How is this possible? I thought. I was impressed. Some of these kids have trouble getting to school by 2nd or 3rd period, yet when I got on the bus, I was made fun of me for being late. After a very quiet six hour bus ride, we arrived at the first park: Busch Gardens. The teachers got on the microphone and gave directions on where to meet, when to meet, etc. A part of me couldn't believe my eyes at how focused the kids looked as directions were being given. Later on in the trip, it would dawn on me that for some of these students, this was their first out-of-state experience. For others, it was their first overnight experience away from home. They weren't about to throw it away over some stupid nonsense.

This is the "intrinsic motivation" thing people talk and write about. How can we make school something our kids want to be on time for if parents aren't there to instill those values from the beginning? How can stakeholders other than parents build the school buy-in? I haven't figured this out yet, but as far as I can tell from the trenches of inner city public schools, teaching to outdated standards and constant skills testing isn't the answer.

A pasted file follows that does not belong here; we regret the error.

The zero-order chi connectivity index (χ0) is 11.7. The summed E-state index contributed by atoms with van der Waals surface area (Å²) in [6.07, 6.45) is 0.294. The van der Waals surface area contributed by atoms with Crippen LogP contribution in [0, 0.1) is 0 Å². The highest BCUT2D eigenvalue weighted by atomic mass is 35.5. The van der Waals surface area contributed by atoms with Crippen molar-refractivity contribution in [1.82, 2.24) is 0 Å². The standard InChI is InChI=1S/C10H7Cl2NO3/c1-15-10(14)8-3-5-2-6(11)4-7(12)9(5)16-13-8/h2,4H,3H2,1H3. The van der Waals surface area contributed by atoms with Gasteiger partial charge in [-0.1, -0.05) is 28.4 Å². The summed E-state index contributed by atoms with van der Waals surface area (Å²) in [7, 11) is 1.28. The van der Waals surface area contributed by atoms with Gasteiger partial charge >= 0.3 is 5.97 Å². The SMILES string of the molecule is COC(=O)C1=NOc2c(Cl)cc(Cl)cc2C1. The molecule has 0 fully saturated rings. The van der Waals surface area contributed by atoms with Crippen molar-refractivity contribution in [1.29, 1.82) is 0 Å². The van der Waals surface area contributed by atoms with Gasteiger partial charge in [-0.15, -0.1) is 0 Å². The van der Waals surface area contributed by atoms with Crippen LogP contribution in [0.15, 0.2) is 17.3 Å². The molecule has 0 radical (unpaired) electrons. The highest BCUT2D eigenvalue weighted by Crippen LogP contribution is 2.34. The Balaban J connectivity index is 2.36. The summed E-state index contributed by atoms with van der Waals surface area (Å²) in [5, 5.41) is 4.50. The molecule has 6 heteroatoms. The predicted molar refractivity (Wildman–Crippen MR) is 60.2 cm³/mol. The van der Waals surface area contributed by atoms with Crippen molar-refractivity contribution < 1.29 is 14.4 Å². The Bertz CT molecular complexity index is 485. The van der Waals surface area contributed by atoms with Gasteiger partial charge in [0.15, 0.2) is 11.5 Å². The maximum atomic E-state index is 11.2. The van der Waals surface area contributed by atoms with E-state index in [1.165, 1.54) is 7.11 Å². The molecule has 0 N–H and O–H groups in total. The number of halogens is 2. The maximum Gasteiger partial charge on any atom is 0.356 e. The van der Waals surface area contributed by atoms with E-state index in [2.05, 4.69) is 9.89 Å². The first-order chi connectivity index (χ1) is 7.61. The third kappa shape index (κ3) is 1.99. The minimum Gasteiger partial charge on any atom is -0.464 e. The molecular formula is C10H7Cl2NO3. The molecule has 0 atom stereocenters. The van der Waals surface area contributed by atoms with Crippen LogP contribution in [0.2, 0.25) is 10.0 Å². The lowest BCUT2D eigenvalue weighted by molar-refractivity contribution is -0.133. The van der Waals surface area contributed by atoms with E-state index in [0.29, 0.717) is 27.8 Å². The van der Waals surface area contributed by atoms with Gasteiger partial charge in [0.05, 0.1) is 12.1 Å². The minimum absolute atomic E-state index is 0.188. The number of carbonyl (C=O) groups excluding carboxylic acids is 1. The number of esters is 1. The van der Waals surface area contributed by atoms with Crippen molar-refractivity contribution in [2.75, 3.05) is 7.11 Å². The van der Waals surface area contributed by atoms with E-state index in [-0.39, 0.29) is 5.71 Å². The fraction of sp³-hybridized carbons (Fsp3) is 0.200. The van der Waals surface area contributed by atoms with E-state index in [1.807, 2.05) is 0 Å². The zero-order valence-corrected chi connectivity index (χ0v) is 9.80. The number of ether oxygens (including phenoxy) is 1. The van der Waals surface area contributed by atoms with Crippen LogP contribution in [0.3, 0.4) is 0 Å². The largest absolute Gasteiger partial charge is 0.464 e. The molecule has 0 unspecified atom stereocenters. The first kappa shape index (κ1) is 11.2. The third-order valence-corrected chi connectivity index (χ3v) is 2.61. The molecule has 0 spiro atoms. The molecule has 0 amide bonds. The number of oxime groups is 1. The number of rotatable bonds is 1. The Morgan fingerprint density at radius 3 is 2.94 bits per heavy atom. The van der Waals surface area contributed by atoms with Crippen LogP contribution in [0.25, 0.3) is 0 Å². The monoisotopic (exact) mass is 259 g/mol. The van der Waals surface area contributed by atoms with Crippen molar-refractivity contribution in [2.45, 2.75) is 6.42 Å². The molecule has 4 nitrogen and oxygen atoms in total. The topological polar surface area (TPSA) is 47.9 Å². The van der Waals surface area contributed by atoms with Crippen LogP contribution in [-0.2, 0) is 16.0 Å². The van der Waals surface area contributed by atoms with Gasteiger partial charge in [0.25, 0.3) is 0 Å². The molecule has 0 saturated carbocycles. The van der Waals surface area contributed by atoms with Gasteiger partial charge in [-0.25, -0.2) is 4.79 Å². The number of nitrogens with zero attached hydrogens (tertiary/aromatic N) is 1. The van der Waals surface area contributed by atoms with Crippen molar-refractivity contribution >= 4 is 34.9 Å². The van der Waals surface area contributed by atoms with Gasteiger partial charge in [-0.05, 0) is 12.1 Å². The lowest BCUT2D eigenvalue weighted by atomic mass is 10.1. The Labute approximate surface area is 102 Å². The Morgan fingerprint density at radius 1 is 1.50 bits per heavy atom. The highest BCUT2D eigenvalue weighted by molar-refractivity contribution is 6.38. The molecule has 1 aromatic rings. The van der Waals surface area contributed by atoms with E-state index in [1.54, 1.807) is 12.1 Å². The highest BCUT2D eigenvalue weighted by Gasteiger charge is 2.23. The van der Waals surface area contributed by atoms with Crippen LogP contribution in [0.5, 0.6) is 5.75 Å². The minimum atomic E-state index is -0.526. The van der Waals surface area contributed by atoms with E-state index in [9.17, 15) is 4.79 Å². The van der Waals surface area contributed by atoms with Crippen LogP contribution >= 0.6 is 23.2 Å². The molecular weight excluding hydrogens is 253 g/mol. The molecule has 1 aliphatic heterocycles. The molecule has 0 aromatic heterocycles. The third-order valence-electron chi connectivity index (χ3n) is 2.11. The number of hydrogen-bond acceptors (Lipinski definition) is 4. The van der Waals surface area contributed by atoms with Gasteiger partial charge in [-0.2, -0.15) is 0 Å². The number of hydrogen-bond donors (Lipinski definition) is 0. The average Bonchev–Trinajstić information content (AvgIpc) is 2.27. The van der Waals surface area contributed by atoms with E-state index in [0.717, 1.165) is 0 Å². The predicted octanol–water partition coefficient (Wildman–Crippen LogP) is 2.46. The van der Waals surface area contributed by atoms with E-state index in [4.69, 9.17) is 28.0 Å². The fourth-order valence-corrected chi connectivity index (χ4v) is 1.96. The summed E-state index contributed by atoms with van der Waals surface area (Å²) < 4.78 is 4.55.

Every single day of this trip, my kids exceeded expectations. They got to the bus relatively on time every morning and evening. They arrived at meeting points within theme parks on time. The hotel didn't have to kick the kids out of the indoor pool, or out of the hotel in general. We knew these kids weren't going to sleep early at the hotel and we knew they'd somehow procure/sneak in alcohol, weed, etc. Obviously, it's a bunch of older high school students from the city, exposed to "grown-up" things faster than they should have been exposed to them. The question was: how obvious would they make it?